Flag and coat-of-arms

The flag of the Republic of San Marino is made up of horizontal stripes, a white top and a bottom in blue. At the center is represented the official emblem, a shield surmounted by a closed crown, a symbol of sovereignty.
The shield, in which are depicted the three towers symbol of San Marino, is decorated with two branches, one of laurel and one of oak with golden fruits and joined at the bottom by a silver ribbon bearing the motto Libertas.

The civil flag that is exposed by the various “Case di Castello” has the same proportions (3:4), the civic coat of arms in place of the national one in central position and the blue-white horizontal stripes.

The official coat of arms of the Republic of San Marino is surmounted by a crown closed, the symbol of sovereignty. The shield has a blue field, three green hills, the silver towers, windowed and distinct in black, with battlements, pricked out of silver ostrich feathers.

The shield is decorated with two green branches, one of a laurel and one of oak with golden fruit.

On the silver ribbon the motto Libertas in capital letters in black.

The various Municipalities of the Republic each have their coat-of-arms:

  • Città di San Marino: few variations have been made to the National coat-of-arms, three gold towers with white plumes at the top; on the bottom a wall with the motto “Libertas”
  • Borgo Maggiore: originally Mercatale – the second largest Castel. The coat-of-arms depicts the location of this Municipality at the foot of Mount Titano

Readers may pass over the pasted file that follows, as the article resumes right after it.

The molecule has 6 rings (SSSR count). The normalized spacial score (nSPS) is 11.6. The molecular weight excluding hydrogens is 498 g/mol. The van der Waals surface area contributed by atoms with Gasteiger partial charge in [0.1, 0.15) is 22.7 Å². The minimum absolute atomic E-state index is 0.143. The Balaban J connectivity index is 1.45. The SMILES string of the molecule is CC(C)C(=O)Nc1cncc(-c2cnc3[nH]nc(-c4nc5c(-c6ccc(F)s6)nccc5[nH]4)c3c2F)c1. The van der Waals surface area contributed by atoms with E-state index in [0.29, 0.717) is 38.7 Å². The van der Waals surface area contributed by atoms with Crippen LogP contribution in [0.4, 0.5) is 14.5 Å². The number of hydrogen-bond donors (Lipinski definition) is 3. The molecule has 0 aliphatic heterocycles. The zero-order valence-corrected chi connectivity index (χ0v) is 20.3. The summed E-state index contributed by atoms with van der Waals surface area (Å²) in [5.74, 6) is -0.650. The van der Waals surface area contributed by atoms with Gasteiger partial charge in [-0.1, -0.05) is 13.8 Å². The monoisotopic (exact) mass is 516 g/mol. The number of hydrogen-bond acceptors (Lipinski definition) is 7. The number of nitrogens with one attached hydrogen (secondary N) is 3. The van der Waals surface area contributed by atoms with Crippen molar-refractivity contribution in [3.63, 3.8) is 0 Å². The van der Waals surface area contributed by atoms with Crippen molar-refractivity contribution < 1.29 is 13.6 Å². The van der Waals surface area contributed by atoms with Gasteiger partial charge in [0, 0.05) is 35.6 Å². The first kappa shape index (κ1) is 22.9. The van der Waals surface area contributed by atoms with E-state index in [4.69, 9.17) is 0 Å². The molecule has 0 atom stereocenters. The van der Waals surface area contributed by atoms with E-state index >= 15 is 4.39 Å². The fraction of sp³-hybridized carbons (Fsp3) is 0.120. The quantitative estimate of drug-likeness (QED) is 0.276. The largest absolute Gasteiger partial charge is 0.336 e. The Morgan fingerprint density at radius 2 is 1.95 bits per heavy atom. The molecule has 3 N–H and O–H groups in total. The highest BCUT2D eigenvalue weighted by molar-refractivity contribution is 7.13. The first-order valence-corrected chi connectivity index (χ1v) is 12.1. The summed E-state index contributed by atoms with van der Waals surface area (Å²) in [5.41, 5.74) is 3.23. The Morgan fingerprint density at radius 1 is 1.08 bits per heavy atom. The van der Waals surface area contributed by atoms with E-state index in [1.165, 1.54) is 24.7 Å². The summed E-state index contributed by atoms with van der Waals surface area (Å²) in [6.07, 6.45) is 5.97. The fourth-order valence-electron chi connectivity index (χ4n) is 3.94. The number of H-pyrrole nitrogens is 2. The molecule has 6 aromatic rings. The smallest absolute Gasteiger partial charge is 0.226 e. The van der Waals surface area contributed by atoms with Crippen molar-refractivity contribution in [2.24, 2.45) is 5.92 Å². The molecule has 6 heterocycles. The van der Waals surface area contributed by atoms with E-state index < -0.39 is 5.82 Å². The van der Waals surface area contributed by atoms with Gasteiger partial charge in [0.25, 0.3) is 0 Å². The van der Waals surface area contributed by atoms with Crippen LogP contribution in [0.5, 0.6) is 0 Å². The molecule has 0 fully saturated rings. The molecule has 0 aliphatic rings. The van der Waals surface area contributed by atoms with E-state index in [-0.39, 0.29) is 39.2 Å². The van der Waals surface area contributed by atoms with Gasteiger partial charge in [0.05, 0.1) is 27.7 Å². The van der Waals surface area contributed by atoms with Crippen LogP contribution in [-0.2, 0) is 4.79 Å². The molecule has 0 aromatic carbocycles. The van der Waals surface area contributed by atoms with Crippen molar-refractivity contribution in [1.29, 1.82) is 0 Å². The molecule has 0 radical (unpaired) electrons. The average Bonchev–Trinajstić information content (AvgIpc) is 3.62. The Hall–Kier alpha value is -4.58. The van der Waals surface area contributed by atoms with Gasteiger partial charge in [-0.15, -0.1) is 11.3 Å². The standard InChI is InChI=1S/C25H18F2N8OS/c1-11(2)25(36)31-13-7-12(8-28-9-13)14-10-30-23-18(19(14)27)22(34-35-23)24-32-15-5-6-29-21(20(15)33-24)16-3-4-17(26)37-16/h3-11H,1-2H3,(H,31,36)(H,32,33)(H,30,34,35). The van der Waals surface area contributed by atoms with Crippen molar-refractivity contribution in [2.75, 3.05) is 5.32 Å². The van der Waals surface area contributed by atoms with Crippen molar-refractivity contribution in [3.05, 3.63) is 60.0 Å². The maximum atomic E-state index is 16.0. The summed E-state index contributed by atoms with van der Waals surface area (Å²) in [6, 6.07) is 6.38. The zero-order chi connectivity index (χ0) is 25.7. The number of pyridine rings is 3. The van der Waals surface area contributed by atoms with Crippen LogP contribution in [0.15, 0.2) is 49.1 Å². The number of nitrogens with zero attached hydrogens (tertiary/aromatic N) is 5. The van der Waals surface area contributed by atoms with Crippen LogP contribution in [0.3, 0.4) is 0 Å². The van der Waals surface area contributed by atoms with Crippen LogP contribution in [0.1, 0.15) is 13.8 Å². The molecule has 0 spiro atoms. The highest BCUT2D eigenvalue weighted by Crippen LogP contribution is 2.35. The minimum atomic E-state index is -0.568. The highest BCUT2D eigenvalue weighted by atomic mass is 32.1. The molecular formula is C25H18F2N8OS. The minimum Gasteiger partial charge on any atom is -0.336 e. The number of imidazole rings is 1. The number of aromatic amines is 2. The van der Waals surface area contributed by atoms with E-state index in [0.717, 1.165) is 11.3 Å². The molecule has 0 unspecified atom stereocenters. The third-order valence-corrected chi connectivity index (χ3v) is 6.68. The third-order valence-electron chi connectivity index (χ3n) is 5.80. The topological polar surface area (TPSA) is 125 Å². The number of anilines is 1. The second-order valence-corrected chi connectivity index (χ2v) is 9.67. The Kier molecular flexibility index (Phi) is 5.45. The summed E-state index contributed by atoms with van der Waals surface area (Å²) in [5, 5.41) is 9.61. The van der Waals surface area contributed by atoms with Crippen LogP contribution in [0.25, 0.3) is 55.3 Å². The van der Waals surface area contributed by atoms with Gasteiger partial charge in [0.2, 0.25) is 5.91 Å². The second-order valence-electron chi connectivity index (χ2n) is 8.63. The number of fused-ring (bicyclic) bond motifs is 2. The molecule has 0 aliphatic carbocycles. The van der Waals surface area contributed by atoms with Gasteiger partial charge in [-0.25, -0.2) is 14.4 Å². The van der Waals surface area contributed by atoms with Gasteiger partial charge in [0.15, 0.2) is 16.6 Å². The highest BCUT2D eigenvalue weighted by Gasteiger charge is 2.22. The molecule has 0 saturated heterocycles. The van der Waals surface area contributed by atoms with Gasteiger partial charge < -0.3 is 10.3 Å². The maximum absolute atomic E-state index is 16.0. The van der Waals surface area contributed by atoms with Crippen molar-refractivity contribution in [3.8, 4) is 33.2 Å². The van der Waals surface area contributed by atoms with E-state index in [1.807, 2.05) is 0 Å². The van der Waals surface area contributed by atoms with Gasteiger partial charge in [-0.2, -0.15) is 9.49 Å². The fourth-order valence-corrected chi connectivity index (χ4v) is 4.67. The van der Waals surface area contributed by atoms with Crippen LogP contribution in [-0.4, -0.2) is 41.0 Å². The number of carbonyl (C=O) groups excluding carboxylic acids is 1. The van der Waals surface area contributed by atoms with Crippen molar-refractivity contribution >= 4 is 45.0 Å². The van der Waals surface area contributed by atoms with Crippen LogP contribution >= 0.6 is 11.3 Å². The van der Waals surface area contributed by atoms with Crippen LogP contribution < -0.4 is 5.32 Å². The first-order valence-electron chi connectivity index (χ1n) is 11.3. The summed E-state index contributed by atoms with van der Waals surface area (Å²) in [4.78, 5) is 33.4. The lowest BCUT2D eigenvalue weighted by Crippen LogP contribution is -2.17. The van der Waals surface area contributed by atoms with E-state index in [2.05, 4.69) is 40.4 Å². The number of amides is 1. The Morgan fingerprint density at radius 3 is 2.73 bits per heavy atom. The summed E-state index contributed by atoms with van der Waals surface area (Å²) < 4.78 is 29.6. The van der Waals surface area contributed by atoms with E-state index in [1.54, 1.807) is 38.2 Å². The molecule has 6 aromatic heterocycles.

• Serravalle: literally the name means “that closes the valley”, with reference to its strategic position. The coat-of-arms, depicting a red tower, alludes to its defensive role (“azure background, square red tower adorned with three Ghibelline battlements”)
  • Domagnano: originally called Montelupo, the coat-of-arms depicts a wolf in the foreground and the ruin of a tower on top of a hill
  • Fiorentino: gold with three red roses. The three flowers (fiori) refer to its name
  • Acquaviva: the coat-of-arms corresponds to its previous name: Montecerreto. “Azure, with three turkey oak trees with leafy green branches arranged in a triangular form”
  • Faetano: the coat-of-arms represents the name of the territory, deriving from “beech”, in particular, “a Forest of Beech Trees”; in gold showing an uprooted beech tree
  • Montegiardino: the coat-of-arms clearly captures the place/name: “Azure background, with three red roses with green leafy stems, in a fan-shape, on top of a mountain with three gold peaks”
  • Chiesanuova: the original name was Pennarossa (red plume) which is depicted on the coat-of-arms: “azure background with a red plume”